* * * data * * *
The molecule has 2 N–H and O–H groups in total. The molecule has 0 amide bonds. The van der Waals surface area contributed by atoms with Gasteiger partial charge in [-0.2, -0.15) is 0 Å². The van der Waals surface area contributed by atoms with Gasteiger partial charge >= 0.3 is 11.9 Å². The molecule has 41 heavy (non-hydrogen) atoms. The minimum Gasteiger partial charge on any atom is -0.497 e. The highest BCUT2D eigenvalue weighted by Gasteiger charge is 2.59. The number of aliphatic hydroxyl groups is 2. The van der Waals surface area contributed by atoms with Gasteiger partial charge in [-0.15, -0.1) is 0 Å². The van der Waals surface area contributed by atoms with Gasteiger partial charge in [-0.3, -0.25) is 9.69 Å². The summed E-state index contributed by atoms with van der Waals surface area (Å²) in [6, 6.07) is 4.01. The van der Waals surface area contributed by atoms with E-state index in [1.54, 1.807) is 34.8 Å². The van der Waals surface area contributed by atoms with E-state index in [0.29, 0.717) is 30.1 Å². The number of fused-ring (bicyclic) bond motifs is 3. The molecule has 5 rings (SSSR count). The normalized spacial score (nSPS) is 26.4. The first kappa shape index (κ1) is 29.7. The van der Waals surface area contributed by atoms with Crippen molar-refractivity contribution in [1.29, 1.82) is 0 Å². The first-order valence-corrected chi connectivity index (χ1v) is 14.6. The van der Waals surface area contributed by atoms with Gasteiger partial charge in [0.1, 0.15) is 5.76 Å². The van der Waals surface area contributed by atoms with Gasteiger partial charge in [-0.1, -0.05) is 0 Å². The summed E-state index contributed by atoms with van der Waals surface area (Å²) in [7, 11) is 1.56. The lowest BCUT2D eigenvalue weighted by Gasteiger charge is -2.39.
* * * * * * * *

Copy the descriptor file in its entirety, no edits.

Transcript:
The molecule has 2 N–H and O–H groups in total. The molecule has 0 amide bonds. The van der Waals surface area contributed by atoms with Gasteiger partial charge in [-0.2, -0.15) is 0 Å². The van der Waals surface area contributed by atoms with Gasteiger partial charge >= 0.3 is 11.9 Å². The molecule has 41 heavy (non-hydrogen) atoms. The minimum Gasteiger partial charge on any atom is -0.497 e. The highest BCUT2D eigenvalue weighted by Gasteiger charge is 2.59. The number of aliphatic hydroxyl groups is 2. The van der Waals surface area contributed by atoms with Gasteiger partial charge in [-0.15, -0.1) is 0 Å². The van der Waals surface area contributed by atoms with Gasteiger partial charge in [-0.3, -0.25) is 9.69 Å². The summed E-state index contributed by atoms with van der Waals surface area (Å²) in [6, 6.07) is 4.01. The van der Waals surface area contributed by atoms with E-state index in [1.54, 1.807) is 34.8 Å². The van der Waals surface area contributed by atoms with E-state index in [0.29, 0.717) is 30.1 Å². The number of fused-ring (bicyclic) bond motifs is 3. The molecule has 5 rings (SSSR count). The normalized spacial score (nSPS) is 26.4. The first kappa shape index (κ1) is 29.7. The van der Waals surface area contributed by atoms with Crippen molar-refractivity contribution in [1.29, 1.82) is 0 Å². The first-order valence-corrected chi connectivity index (χ1v) is 14.6. The van der Waals surface area contributed by atoms with Gasteiger partial charge in [0.1, 0.15) is 5.76 Å². The van der Waals surface area contributed by atoms with Gasteiger partial charge in [-0.1, -0.05) is 0 Å². The summed E-state index contributed by atoms with van der Waals surface area (Å²) in [7, 11) is 1.56. The lowest BCUT2D eigenvalue weighted by Gasteiger charge is -2.39.